Jacob Sullum, Reason.com

Last month, after Congress approved an omnibus spending bill that bars the Justice Department from spending money to "prevent" states from "implementing" medical marijuana laws, I suggested that the fate of the Kettle Falls Five would be an early indicator of the rider's impact. Last week a lawyer for those patients, who were arrested by the Drug Enforcement Administration for growing marijuana in northeastern Washington and are scheduled to be tried next month, cited the rider in asking a federal judge to dismiss the charges against them, which could send them to prison for 10 years or more.

"Prosecuting persons who may be operating in compliance with state medical marijuana laws prevents states from implementing their own laws in at least three ways," writes federal public defender Robert Fischer on behalf of the lead plaintiff, Larry Harvey. Fischer argues that such prosecutions create uncertainty about whether patients will be able to obtain their medicine, "take away Washington's authority to determine for itself whether someone is in compliance with its laws or not," and deny the medical value that Congress acknowledged by approving the spending restriction.

To shore up his argument that the rider prohibits continued prosecution of Harvey and the four other defendants, Fischer cites comments during the debate before the House approved it. Rep. Sam Farr (D-Calif.), who cosponsored the rider along with Rep. Dana Rohrabacher (R-Calif.), explained its aim this way:

This [amendment] is essentially saying, look, if you are following state law, you are a legal resident doing your business under state law, the feds can't come in and bust you and bust the doctors and bust the patient. This doesn't affect one law, just lists the states that have already legalized it only for medical purposes, and says, "Federal government, you can't bust people."

According to Rep. Dina Titus (D-Nev.), the Rohrabacher/Farr amendment "simply ensures that patients do not have to live in fear when following the laws of their states and the recommendations of their doctors. Physicians in those states will not be prosecuted for prescribing the substance [marijuana], and local businesses will not be shut down for dispensing the same." Rep. Paul Broun (R-Ga.), a family physician, said "there are very valid medical reasons to utilize extracts or products from marijuana in medical procedures," adding, "This is a states' rights, 10th Amendment issue. We need to reserve the states' powers under the Constitution." 

Rep. Earl Blumenauer (D-Ore.) agreed. "This amendment is important to get the federal government out of the way," he said. "Let this process work going forward where we can have respect for states' rights and something that makes a huge difference to hundreds of thousands of people around the country now and more in the future." 

Even opponents of the amendment seemed to agree that it would bar prosecution of people complying with state law. Rep. Andy Harris (R-Md.) wondered, "How is the DEA going to enforce anything when, under this amendment, they are prohibited from going into that person's house growing as many plants as they want, because that is legal under the medical marijuana part of the law?" Rep. John Fleming (R-La.) complained that the amendment would "make it difficult, if not impossible, for the DEA and the Department of Justice to enforce the law."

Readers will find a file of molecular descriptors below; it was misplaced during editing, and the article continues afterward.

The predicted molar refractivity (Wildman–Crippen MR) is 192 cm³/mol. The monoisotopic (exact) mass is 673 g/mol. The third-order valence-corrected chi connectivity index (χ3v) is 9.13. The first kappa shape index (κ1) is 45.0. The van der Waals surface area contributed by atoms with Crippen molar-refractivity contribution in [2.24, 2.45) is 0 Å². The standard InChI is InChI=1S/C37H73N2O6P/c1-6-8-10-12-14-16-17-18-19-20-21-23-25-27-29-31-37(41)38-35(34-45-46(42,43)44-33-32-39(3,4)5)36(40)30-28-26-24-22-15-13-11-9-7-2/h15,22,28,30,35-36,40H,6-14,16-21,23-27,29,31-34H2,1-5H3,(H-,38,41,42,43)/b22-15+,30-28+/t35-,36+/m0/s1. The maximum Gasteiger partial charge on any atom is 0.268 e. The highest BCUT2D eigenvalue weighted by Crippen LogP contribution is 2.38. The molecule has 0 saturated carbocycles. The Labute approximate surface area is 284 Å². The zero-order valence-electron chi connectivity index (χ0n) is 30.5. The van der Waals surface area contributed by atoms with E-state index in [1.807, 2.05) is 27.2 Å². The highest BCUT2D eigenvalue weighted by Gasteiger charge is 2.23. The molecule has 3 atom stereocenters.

These comments are important because it is not completely clear what it means to "prevent" states from "implementing" their medical marijuana laws. Those laws carve out exceptions to state penalties for marijuana-related activitives, and punishing those activities under federal law does not eliminate those exceptions, although it does undermine the goal of facilitating access to marijuana by patients who can benefit from it.

Another complication in the Kettle Falls Five case is that there is some dispute about whether the defendants were complying with state law. Washington's medical marijuana law gives a patient with a doctor's recommendation an affirmative defense against cultivation charges for growing up to 15 plants. An August 9, 2012, raid on Harvey's property by the Stevens County Sheriff's Department found 74 plants, which is less than the total of 75 that the five patients were allotted. But the sheriff's deputies confiscated 29 of those plants, citing a legal provision that eliminates penalties for "collective gardens" with no more than 45 plants. When DEA agents raided the property a week later, they took the rest of the plants, since any amount of marijuana is contraband under federal law, regardless of the intended use.

Even before the Rohrabacher/Farr amendment, this case seemed to run afoul of Justice Department policy, which frowns on prosecuting patients who comply with state law. To the extent that there is any ambiguity about whether Harvey et al. were complying with state law, both the amendment and DOJ policy suggest that it should be resolved by officials in Washington, who decided the garden was OK once the "extra" plants had been eliminated. "From the facts in this case," Fischer writes, "the Harveys and co-defendants were in compliance with Washington state law, or earnestly attempting compliance, thus implementing the law of the state."

If that argument prevails, the Rohrabacher/Farr amendment should provide broad protection for patients and their providers (although dispensaries in states that do not explicitly allow them may still be in legal jeopardy). But if the judge decides that implementing a medical marijuana law means nothing more than making exceptions to state criminal penalties, Congress may have to revisit this issue to clarify its intent.